Heinze, 32, left Old Trafford in acrimonious circumstances in 2007, demanding he be allowed to join Liverpool having become frustrated at being displaced by Patrice Evra as United's first-choice left back.
But a furious Ferguson refused to do business with the Merseysiders, instead shipping Heinze off to Spanish giants Real Madrid.
After an inconsistent spell in La Liga, Heinze has now established himself as an integral part of Marseille's back-line, helping Didier Deschamps' side win the Ligue 1 title last season.
And ahead of his reunion with Ferguson and many ex-team-mates on Wednesday, when Marseille host United in the Champions League last-16 at Stade Velodrome, Heinze has expressed his desire to bury the hatchet with his former boss, who the Argentinean describes as "a major influence" on his career.
"I don't have many regrets from my career as a footballer, but that episode with Ferguson [has] to be one of them," Heinze told ESPNsoccernet. "I'm impulsive and strong-willed and this has got me into trouble at times, which was the case at the time when I left United.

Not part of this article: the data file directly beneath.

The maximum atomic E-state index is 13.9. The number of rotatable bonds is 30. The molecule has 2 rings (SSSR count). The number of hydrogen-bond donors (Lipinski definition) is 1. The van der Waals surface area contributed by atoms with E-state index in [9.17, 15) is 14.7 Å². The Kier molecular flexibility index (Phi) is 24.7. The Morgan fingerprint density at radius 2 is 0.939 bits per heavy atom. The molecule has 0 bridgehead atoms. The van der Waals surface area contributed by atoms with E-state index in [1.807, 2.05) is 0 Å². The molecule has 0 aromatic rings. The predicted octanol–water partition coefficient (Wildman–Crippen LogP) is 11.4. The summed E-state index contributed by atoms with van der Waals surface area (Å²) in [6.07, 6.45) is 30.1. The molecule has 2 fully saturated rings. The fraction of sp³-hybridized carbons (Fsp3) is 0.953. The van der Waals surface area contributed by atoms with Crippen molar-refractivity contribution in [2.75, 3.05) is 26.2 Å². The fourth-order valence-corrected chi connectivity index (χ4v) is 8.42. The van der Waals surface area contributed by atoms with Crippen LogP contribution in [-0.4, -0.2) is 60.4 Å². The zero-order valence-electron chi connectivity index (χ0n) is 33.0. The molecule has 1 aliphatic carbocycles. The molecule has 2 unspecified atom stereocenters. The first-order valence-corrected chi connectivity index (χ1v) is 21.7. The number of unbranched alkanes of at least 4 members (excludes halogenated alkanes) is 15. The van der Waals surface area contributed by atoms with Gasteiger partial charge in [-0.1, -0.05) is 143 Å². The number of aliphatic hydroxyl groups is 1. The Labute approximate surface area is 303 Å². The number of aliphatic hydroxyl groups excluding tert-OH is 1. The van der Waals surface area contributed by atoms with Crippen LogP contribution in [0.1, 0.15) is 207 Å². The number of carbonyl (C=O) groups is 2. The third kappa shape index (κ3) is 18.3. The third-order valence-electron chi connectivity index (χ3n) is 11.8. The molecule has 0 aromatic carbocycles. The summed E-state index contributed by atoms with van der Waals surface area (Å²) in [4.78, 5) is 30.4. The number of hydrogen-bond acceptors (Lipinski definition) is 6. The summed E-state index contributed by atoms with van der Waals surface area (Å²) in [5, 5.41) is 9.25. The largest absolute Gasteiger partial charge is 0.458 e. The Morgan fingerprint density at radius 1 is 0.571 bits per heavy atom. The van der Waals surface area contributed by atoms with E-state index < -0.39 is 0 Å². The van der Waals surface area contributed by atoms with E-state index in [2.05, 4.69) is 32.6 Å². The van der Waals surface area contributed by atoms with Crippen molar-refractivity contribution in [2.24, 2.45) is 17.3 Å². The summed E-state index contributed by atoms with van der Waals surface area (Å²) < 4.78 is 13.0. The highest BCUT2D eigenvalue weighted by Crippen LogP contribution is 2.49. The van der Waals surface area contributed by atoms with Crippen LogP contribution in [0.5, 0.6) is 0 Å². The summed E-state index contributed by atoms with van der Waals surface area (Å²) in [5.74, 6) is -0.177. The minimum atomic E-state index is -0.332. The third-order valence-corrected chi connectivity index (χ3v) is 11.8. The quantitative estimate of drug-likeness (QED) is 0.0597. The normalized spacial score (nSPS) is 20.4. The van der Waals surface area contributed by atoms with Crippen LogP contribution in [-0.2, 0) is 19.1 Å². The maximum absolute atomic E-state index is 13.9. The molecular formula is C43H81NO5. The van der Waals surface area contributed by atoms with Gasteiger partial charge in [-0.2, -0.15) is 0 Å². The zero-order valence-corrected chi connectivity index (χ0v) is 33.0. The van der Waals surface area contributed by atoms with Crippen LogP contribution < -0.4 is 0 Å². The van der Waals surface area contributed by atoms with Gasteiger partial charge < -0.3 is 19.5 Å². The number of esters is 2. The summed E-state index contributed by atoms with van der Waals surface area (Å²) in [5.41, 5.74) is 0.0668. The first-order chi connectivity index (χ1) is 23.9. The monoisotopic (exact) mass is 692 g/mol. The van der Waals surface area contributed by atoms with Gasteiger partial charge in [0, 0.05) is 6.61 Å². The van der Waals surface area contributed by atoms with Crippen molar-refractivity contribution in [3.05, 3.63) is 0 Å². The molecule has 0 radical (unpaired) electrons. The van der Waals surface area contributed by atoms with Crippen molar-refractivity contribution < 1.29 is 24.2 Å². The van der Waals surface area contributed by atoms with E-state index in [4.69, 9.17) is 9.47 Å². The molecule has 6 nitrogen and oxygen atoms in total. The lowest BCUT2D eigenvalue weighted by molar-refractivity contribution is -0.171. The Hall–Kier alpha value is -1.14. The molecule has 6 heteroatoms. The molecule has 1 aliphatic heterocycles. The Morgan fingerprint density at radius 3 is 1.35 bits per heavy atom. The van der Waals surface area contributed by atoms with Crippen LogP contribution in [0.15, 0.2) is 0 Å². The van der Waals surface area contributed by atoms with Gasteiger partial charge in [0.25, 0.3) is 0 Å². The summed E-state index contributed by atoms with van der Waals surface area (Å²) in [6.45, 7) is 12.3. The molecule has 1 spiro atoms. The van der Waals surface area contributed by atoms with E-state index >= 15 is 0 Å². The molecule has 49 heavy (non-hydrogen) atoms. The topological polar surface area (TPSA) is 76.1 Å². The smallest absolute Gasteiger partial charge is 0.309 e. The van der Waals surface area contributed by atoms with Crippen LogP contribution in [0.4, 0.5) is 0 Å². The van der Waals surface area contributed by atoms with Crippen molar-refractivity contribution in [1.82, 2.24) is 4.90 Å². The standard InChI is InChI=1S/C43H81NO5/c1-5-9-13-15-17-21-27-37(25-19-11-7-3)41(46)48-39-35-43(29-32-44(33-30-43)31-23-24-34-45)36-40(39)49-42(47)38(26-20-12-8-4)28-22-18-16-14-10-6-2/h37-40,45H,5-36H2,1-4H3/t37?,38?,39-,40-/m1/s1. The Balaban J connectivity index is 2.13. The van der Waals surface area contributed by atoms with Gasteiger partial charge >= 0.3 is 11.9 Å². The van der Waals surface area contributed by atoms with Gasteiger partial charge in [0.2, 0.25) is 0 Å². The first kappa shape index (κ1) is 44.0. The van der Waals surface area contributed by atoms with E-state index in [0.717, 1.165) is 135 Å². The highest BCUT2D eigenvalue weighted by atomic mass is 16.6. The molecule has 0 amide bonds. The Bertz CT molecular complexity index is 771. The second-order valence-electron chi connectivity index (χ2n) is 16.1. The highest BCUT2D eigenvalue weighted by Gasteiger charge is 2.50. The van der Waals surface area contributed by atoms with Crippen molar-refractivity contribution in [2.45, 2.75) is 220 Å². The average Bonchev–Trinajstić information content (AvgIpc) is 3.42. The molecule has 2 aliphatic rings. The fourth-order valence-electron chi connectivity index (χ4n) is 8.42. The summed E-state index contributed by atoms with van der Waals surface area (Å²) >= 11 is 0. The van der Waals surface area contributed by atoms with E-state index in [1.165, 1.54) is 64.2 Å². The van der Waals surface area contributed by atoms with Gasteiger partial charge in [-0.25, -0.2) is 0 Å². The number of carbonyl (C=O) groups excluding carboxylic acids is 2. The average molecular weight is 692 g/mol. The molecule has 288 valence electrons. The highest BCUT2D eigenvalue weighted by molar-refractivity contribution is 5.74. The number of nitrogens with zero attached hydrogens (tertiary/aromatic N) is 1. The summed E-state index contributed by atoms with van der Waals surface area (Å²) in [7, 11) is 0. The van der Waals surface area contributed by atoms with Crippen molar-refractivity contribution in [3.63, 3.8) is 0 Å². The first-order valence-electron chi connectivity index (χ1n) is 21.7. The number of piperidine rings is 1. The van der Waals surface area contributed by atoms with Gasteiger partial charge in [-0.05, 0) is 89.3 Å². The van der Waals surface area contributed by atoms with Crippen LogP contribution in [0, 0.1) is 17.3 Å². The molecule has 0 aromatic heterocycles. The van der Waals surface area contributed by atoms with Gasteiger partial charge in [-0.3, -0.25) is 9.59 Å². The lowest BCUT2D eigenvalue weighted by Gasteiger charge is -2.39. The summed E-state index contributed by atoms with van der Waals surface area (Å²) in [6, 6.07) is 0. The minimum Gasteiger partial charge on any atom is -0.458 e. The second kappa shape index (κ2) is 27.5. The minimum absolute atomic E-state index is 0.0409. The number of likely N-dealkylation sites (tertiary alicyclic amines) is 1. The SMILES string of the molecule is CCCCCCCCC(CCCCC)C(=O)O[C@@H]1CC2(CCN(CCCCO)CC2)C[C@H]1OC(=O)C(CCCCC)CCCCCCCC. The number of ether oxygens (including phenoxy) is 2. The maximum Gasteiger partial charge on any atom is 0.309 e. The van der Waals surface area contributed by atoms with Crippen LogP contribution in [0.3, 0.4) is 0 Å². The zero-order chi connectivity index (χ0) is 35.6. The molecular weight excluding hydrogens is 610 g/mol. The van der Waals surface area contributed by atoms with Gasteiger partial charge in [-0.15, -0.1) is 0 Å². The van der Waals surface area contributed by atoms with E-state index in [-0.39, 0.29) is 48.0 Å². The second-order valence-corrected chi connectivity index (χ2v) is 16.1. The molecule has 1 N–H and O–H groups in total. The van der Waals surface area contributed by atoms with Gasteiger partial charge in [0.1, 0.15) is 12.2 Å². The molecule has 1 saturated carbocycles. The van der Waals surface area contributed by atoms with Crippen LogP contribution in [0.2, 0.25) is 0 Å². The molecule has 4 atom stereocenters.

"On reflection, it is easy to see that Ferguson was a major influence on my career, in a positive way. I thought my mind was set to be a winner before moving to United, but I had only completed part of the journey.
"Sir Alex makes every player he comes into contact with so much more driven and committed. He demands that his players dig as deep for the cause and I'm sorry that we fell out in the final days because I still have so much respect for him.
"I cannot wait for the chance to go back onto the pitch at Old Trafford because this is the most special club of all, and I include Real Madrid in this list.
"United is a club built on success. It has heritage, legends and trophies, but for me Old Trafford is also a very human and warm place.
Speaking before the game, Ferguson was in doubt who he blamed for the stormy nature of Heinze's departure, absolving the player from any responsibility.
"I have no issues at all with Gabriel Heinze,'' he said. "It was not down to him. It was a bad agent that engineered the situation.
"He tried to trick (chief executive) David Gill, which we then proved to have no foundation, and we stopped his attempt to get him to Liverpool. Gabriel was a fantastic player for us. In his three years, he did very well.''